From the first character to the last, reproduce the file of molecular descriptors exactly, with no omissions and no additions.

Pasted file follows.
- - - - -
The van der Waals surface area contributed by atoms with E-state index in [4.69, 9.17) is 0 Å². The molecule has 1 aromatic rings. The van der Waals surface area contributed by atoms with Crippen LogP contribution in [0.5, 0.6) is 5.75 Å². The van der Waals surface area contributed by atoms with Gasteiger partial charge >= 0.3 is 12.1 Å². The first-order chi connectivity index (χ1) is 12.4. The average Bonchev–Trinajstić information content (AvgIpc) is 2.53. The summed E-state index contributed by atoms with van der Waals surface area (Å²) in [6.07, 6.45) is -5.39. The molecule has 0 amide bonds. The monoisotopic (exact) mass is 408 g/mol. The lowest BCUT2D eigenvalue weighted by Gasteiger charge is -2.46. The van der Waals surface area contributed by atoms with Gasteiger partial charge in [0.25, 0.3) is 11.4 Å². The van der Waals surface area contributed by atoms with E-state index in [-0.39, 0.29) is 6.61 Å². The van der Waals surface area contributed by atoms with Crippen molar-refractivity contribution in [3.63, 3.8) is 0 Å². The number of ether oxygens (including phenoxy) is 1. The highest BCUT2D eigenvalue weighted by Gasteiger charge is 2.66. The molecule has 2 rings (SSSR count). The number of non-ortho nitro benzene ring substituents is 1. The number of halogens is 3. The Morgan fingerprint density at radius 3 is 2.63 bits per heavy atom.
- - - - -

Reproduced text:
The van der Waals surface area contributed by atoms with E-state index in [4.69, 9.17) is 0 Å². The molecule has 1 aromatic rings. The van der Waals surface area contributed by atoms with Crippen LogP contribution in [0.5, 0.6) is 5.75 Å². The van der Waals surface area contributed by atoms with Gasteiger partial charge >= 0.3 is 12.1 Å². The first-order chi connectivity index (χ1) is 12.4. The average Bonchev–Trinajstić information content (AvgIpc) is 2.53. The summed E-state index contributed by atoms with van der Waals surface area (Å²) in [6.07, 6.45) is -5.39. The molecule has 0 amide bonds. The monoisotopic (exact) mass is 408 g/mol. The lowest BCUT2D eigenvalue weighted by Gasteiger charge is -2.46. The van der Waals surface area contributed by atoms with Gasteiger partial charge in [0.25, 0.3) is 11.4 Å². The van der Waals surface area contributed by atoms with E-state index in [-0.39, 0.29) is 6.61 Å². The van der Waals surface area contributed by atoms with Crippen molar-refractivity contribution in [3.63, 3.8) is 0 Å². The number of ether oxygens (including phenoxy) is 1. The highest BCUT2D eigenvalue weighted by Gasteiger charge is 2.66. The molecule has 2 rings (SSSR count). The number of non-ortho nitro benzene ring substituents is 1. The number of halogens is 3. The Morgan fingerprint density at radius 3 is 2.63 bits per heavy atom.